Whatever house you enter, first say, “Peace be to this house!” And if a son of peace is there, your peace shall rest upon him; but if not, it shall return to you. And remain in the same house, eating and drinking what they provide, for the laborer deserves his wages; do not go from house to house. (Luke 10:5–7)
God sent his preachers into the homes of his people, an arrangement that not only sustained their ministry, but that also confirmed an important promise.
The apostles come from God, a gift for the ministry of peace. By abiding among the believers in one of their own homes, the apostles affirmed this gifted nature of their office. They said, “I am yours, and the peace I bring belongs in your homes!” So did the people who opened their homes thereby add an “amen” to the gift. The shepherds for the sheep, and the sheep for the shepherds: So Christ spoke, and so the Church lived.
How do today’s clergy make this same affirmation? They also come from Christ as a gift to his Church. How do they communicate this gift to their people?
Hard work alone cannot do it. For pastors to pledge themselves through hard work invites the old temptation of adopting highly visible projects and sacrifices while the humbler tasks of prayer, study, and visitation go neglected. It also makes the pastor’s pledge less a message of grace—“I am yours”—and more one of obligation—“You owe me. I am an essential person here.” Christ’s intention gets buried beneath sweat and guilt.
To live in the real spirit of their Chief Shepherd, clergy must hand over their very lives and livelihoods to the people. It’s a terrifying thing to do, risking injury and rejection, and this risk will especially worry a parson with family. Yet one very powerful, reasonable, and emblematic way of taking the risk and communicating the gift of their office is for pastors to live in a church’s home.
A person’s shelter represents his life like little else. By taking shelter in the parsonage, the pastor hands himself, even his family’s welfare, over to the means and good graces of his people. Moreover, it provides the people with a tangible, communal way of saying “amen” to the pastor and his ministry.
Housing allowances don’t cut it. They are something that church councils orchestrate and treasurers dispense. A real house, on the other hand, is something that all the people may see, and to which all may contribute. It is theirs, no longer to enter and depart as they please (for respecting a pastor and his family’s privacy is part of extending good hospitality), but still their home and their front door, to open (and close) as needed.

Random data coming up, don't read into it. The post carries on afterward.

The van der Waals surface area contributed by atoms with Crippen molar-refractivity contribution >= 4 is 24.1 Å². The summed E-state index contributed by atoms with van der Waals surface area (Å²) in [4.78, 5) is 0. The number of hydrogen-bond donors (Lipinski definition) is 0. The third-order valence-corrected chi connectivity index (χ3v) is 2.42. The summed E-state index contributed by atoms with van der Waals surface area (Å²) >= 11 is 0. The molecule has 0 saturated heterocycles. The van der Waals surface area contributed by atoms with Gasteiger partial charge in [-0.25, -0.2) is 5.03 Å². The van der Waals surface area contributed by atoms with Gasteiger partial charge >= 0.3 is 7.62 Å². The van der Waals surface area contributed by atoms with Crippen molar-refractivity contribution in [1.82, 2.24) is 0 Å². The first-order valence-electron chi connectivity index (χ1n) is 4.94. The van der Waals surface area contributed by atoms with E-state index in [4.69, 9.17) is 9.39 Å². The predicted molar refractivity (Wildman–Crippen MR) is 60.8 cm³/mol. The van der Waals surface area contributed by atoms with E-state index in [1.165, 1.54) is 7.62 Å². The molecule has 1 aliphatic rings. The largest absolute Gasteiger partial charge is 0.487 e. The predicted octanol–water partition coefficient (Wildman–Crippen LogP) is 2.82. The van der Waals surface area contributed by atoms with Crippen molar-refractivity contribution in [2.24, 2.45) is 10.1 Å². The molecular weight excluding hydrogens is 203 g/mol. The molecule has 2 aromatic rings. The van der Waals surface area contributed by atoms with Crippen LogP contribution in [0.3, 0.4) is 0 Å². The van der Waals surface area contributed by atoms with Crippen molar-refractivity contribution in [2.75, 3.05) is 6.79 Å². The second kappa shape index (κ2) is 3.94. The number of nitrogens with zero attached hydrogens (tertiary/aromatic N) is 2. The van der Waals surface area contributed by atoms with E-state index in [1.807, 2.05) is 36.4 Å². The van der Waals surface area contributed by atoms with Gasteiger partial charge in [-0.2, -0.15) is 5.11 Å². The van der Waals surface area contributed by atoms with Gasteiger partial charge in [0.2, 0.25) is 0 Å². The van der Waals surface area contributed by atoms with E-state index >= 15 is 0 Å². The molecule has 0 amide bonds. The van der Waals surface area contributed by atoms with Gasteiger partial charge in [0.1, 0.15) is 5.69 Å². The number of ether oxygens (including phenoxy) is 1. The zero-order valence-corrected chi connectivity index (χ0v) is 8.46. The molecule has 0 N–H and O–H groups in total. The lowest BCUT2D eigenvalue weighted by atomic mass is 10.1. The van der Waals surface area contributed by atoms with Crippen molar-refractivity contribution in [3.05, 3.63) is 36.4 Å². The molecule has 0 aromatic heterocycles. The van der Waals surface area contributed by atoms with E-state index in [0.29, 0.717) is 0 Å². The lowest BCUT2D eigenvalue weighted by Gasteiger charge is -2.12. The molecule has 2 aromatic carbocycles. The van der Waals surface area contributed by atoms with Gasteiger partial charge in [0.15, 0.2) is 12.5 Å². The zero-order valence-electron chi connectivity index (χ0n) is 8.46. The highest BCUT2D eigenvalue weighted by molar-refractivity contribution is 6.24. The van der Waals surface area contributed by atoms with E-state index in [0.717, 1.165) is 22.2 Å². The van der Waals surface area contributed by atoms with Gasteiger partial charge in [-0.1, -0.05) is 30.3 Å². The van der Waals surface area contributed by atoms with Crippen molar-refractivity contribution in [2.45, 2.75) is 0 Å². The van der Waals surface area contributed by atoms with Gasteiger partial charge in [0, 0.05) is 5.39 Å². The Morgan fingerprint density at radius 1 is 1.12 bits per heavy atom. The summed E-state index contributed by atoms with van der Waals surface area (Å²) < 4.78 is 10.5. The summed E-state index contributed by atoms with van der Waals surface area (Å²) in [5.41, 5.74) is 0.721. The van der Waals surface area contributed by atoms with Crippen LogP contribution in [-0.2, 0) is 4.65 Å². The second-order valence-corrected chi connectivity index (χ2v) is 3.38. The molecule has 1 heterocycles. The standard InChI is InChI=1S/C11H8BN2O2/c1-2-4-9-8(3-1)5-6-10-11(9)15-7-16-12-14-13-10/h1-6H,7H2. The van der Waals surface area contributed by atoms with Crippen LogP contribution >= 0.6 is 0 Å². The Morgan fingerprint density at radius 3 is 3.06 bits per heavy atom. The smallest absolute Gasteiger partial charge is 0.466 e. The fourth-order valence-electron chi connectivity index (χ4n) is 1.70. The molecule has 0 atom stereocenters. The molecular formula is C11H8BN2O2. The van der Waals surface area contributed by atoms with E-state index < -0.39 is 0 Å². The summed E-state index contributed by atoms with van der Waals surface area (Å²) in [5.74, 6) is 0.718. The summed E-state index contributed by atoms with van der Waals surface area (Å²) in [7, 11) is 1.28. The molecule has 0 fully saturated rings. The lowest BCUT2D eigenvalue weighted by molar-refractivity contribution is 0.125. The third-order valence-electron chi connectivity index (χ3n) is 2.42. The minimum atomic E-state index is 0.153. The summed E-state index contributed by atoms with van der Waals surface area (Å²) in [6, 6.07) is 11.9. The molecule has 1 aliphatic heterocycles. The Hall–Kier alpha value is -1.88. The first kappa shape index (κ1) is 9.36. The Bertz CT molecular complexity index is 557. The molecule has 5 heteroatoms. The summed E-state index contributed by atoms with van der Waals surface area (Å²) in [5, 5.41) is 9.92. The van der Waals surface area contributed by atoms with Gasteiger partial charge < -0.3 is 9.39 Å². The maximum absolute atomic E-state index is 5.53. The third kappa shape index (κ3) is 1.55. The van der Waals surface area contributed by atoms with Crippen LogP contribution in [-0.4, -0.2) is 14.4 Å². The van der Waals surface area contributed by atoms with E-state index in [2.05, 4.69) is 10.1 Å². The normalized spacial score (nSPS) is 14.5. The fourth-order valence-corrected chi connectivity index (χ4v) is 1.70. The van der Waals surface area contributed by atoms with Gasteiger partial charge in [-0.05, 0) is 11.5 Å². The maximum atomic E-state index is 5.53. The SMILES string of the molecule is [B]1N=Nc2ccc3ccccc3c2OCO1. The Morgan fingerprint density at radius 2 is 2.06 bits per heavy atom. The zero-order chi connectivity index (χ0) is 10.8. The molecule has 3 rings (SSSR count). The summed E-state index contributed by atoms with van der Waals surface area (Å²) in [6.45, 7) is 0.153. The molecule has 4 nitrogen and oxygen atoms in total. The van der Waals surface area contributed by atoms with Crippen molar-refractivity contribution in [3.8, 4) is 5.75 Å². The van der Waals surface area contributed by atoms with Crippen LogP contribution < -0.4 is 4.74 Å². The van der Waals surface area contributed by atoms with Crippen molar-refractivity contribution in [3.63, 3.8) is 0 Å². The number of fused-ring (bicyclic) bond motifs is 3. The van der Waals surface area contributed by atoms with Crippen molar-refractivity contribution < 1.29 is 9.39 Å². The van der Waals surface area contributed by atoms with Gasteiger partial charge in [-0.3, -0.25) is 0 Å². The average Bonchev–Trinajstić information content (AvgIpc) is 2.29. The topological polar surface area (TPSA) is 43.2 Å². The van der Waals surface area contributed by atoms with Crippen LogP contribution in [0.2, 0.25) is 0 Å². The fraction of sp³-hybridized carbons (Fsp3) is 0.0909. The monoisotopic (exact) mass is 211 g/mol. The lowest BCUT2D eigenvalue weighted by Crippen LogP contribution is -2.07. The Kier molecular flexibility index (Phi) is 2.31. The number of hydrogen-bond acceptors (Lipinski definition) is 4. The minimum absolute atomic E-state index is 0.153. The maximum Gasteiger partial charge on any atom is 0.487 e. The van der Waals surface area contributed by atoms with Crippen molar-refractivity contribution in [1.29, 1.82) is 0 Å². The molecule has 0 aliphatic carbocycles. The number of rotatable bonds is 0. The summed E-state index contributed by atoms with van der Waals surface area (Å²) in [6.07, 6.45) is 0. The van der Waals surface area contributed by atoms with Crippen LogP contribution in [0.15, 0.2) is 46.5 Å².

Many of my pastor friends—few, if any, of whom have ever lived in a parsonage—would take me to task on all this. Some would cite the changing times, others would engage me on questions of familial health and boundaries, and still others would make theological distinctions between apostle and pastor.
A Visible Emblem
The crucial point remains: All pastors must affirm for their people that they come from God as an utter gift. To take one part of their life (and a very crucial one, the very shelter of their households) and march it away from the people does not serve this purpose.
Protestants should especially consider the matter. Even where the Catholic rectory has become three offices, two storage units, and a neglected youth lounge, the priest will always have his vow of celibacy to demonstrate the apostolic nature of his office.
What do Protestant clergy possess? What visible emblem communicates that they have been swept up, mind, soul, and body, into a mission much older and grander than themselves? In the shadow of the parsonage’s demise, it is hard to see one.
How much better to stand in the windows of a parsonage—leaky, creaky, and small—and view the world from beneath the wing of God’s greatest creation ever. From that location, the thoughtless parishioner is found to be more considerate than first realized, and the parsonage family is regarded as holier than it will ever know. And when the pastor finally returns to his meal, the table is found to be friendlier, and the meal warmer, than he had first expected.